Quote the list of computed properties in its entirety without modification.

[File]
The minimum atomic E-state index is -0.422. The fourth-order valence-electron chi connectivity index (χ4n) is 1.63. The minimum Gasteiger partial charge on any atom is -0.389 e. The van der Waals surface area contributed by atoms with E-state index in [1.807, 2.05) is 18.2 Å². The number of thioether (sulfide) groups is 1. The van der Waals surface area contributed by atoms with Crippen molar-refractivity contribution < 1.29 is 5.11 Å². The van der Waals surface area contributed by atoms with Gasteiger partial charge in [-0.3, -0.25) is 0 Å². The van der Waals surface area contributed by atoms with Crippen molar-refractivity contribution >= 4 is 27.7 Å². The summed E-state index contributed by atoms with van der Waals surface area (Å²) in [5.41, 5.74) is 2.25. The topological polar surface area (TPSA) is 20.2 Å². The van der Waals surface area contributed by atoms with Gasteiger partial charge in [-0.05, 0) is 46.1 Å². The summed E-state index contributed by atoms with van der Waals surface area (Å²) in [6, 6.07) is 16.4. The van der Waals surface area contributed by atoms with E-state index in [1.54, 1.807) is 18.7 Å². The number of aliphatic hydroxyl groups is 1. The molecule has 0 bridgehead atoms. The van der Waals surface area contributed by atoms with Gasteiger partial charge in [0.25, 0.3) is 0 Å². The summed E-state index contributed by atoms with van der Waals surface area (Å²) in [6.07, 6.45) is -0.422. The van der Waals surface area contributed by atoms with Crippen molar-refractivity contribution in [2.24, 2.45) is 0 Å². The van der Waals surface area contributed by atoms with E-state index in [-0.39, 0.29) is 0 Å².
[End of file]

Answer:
The minimum atomic E-state index is -0.422. The fourth-order valence-electron chi connectivity index (χ4n) is 1.63. The minimum Gasteiger partial charge on any atom is -0.389 e. The van der Waals surface area contributed by atoms with E-state index in [1.807, 2.05) is 18.2 Å². The number of thioether (sulfide) groups is 1. The van der Waals surface area contributed by atoms with Crippen molar-refractivity contribution < 1.29 is 5.11 Å². The van der Waals surface area contributed by atoms with Gasteiger partial charge in [-0.3, -0.25) is 0 Å². The van der Waals surface area contributed by atoms with Crippen molar-refractivity contribution >= 4 is 27.7 Å². The summed E-state index contributed by atoms with van der Waals surface area (Å²) in [5.41, 5.74) is 2.25. The topological polar surface area (TPSA) is 20.2 Å². The van der Waals surface area contributed by atoms with Gasteiger partial charge in [-0.05, 0) is 46.1 Å². The summed E-state index contributed by atoms with van der Waals surface area (Å²) in [6, 6.07) is 16.4. The van der Waals surface area contributed by atoms with E-state index in [1.54, 1.807) is 18.7 Å². The number of aliphatic hydroxyl groups is 1. The molecule has 0 bridgehead atoms. The van der Waals surface area contributed by atoms with Gasteiger partial charge in [0.25, 0.3) is 0 Å². The summed E-state index contributed by atoms with van der Waals surface area (Å²) in [6.07, 6.45) is -0.422. The van der Waals surface area contributed by atoms with Crippen molar-refractivity contribution in [2.24, 2.45) is 0 Å². The van der Waals surface area contributed by atoms with E-state index in [-0.39, 0.29) is 0 Å².